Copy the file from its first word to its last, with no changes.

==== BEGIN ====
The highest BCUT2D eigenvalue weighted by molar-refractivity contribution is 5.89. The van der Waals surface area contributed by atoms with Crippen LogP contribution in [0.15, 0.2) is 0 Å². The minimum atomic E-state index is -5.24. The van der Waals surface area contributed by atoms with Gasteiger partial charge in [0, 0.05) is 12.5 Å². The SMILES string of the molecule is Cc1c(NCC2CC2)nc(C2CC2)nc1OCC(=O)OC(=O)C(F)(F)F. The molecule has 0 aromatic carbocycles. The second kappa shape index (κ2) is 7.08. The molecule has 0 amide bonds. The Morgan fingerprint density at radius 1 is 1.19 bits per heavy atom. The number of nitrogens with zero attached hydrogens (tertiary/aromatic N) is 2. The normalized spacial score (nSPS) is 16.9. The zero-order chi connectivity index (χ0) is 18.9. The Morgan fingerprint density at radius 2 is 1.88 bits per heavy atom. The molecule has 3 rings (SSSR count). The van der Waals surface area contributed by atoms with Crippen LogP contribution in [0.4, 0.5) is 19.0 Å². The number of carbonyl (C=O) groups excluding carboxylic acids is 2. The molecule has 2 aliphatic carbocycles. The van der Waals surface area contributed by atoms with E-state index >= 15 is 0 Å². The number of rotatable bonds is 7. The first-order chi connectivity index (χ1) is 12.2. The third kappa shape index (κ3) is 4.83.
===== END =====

The highest BCUT2D eigenvalue weighted by molar-refractivity contribution is 5.89. The van der Waals surface area contributed by atoms with Crippen LogP contribution in [0.15, 0.2) is 0 Å². The minimum atomic E-state index is -5.24. The van der Waals surface area contributed by atoms with Gasteiger partial charge in [0, 0.05) is 12.5 Å². The SMILES string of the molecule is Cc1c(NCC2CC2)nc(C2CC2)nc1OCC(=O)OC(=O)C(F)(F)F. The molecule has 0 aromatic carbocycles. The second kappa shape index (κ2) is 7.08. The molecule has 0 amide bonds. The Morgan fingerprint density at radius 1 is 1.19 bits per heavy atom. The number of nitrogens with zero attached hydrogens (tertiary/aromatic N) is 2. The normalized spacial score (nSPS) is 16.9. The zero-order chi connectivity index (χ0) is 18.9. The Morgan fingerprint density at radius 2 is 1.88 bits per heavy atom. The molecule has 3 rings (SSSR count). The van der Waals surface area contributed by atoms with Crippen LogP contribution in [0.4, 0.5) is 19.0 Å². The number of carbonyl (C=O) groups excluding carboxylic acids is 2. The molecule has 2 aliphatic carbocycles. The van der Waals surface area contributed by atoms with E-state index >= 15 is 0 Å². The number of rotatable bonds is 7. The first-order chi connectivity index (χ1) is 12.2. The third kappa shape index (κ3) is 4.83.